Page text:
Indian beer would be the drink of choice, but with some of the dishes you could get away with Champagne, such as the very well made Cristalino cava brut ($8.50/split) from Spain. The impact of this fine dry sparkler is somewhat lost in Champagne cocktails such as a gulab ($10.50), in which it’s cut with pomegranate, like a kind of tropical kir. A Mumbai martini ($8.50) has nothing to do with a martini, except for the glass. It’s a sweet cocktail of mango and whatever.
Dessert is not a strong course here. The best we had was tomato kulfi ($5), an enticing twist on the usual hard sherbets that are strongly flavored with cardamom and pistachio. This had a smoother texture and more subtlety, probably because it was house made. Molten chocolate cake ($5) wasn’t molten — it was stale, saved only by some vanilla ice cream. Sweet-potato cake ($5) was just a sweet-potato slice with coconut topping.
Service on a slow night was excellent. The room, previously an ordinary Indian restaurant, has been opened to the street with French café windows and repaved with slate and quarry tile; the walls are decorated with modern arts and crafts. All these bistro-esque departures from the typical Indian restaurant are then tempered with classical Indian vocal music. Bollywood soundtracks would be cooler, but perhaps déclassé.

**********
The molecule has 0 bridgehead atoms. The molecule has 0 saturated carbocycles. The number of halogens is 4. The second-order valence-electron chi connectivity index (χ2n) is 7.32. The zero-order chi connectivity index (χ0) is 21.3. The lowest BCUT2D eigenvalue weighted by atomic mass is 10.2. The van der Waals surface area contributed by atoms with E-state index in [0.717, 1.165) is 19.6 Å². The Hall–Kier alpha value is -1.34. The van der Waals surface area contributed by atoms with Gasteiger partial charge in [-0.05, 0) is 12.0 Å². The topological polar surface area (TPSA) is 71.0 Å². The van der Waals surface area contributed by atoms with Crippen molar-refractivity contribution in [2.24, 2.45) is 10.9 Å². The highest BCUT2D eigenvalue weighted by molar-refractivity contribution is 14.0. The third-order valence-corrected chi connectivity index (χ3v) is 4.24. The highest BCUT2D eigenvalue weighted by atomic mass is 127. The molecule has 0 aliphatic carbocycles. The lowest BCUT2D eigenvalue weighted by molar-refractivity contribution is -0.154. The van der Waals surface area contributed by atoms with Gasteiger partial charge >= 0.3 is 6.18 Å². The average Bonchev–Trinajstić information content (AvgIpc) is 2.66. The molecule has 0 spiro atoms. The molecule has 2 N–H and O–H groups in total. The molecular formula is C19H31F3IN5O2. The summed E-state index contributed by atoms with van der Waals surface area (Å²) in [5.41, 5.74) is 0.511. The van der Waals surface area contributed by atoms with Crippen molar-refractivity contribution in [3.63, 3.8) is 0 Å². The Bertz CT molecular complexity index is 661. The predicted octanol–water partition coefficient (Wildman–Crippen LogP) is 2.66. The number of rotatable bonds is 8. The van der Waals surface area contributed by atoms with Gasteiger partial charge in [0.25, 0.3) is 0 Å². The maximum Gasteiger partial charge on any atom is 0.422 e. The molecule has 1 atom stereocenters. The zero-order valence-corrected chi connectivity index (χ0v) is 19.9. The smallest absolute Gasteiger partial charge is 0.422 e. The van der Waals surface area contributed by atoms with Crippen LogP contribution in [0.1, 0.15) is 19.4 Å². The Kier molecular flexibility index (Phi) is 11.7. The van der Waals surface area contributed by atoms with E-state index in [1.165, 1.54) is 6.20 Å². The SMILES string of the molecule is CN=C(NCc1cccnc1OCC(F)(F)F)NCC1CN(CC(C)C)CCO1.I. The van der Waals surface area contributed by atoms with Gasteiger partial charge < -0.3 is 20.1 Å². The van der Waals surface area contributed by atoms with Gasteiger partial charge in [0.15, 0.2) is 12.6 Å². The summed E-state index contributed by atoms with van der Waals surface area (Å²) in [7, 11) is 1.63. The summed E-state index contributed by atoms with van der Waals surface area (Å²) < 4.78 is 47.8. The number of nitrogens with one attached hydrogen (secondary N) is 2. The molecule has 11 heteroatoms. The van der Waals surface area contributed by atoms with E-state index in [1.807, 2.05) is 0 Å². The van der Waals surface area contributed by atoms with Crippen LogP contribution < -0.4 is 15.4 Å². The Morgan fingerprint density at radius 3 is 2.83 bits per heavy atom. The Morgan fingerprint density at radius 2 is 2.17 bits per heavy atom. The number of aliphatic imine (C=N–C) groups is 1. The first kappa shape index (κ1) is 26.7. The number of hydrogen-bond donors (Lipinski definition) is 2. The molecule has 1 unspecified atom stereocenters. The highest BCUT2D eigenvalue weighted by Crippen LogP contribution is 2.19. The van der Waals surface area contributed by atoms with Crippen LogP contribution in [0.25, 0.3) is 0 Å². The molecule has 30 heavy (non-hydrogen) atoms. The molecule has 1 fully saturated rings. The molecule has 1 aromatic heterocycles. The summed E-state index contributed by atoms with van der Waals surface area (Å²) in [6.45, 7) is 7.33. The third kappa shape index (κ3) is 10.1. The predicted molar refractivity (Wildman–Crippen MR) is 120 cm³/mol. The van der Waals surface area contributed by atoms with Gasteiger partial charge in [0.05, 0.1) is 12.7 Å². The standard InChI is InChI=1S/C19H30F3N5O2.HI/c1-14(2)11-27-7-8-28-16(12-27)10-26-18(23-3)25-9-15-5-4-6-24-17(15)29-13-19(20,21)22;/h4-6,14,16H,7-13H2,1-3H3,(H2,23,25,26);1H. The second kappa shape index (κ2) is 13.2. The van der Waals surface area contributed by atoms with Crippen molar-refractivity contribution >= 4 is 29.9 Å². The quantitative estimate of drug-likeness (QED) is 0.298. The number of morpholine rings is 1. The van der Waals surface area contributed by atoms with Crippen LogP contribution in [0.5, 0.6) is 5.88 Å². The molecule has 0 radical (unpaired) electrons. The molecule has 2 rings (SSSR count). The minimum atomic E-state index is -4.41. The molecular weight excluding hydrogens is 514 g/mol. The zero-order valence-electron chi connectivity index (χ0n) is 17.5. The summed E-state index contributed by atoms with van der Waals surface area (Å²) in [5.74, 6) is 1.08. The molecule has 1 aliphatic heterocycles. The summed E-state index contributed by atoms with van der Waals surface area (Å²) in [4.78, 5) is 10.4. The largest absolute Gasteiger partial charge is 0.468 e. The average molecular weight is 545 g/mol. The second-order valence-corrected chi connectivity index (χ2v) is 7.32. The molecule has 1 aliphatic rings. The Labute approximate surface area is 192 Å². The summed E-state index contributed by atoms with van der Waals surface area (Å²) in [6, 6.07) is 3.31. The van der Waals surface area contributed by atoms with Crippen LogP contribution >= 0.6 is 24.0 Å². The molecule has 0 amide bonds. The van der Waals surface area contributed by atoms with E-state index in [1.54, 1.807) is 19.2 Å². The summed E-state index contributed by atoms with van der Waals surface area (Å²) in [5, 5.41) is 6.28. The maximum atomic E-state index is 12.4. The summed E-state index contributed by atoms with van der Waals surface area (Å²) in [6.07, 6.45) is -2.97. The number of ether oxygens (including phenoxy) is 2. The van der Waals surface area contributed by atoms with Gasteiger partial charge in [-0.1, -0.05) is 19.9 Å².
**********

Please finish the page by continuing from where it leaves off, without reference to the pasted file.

The most obvious compromise in the second location has been chili-pepper intensity, probably so as not to overwhelm delicate New England seafood. Next summer, let’s connect chef Wali with some fresh bluefish. Meanwhile, he should get into crabs, cherrystone clams, and maybe some tuna — those might relight his fire. And the dessert list needs reinforcements. But Tamarind Bay Coastal Cuisine is a worthy running mate on a ticket that was already winning by a landslide.
Robert Nadeau can be reached at RobtNadeau@aol.com.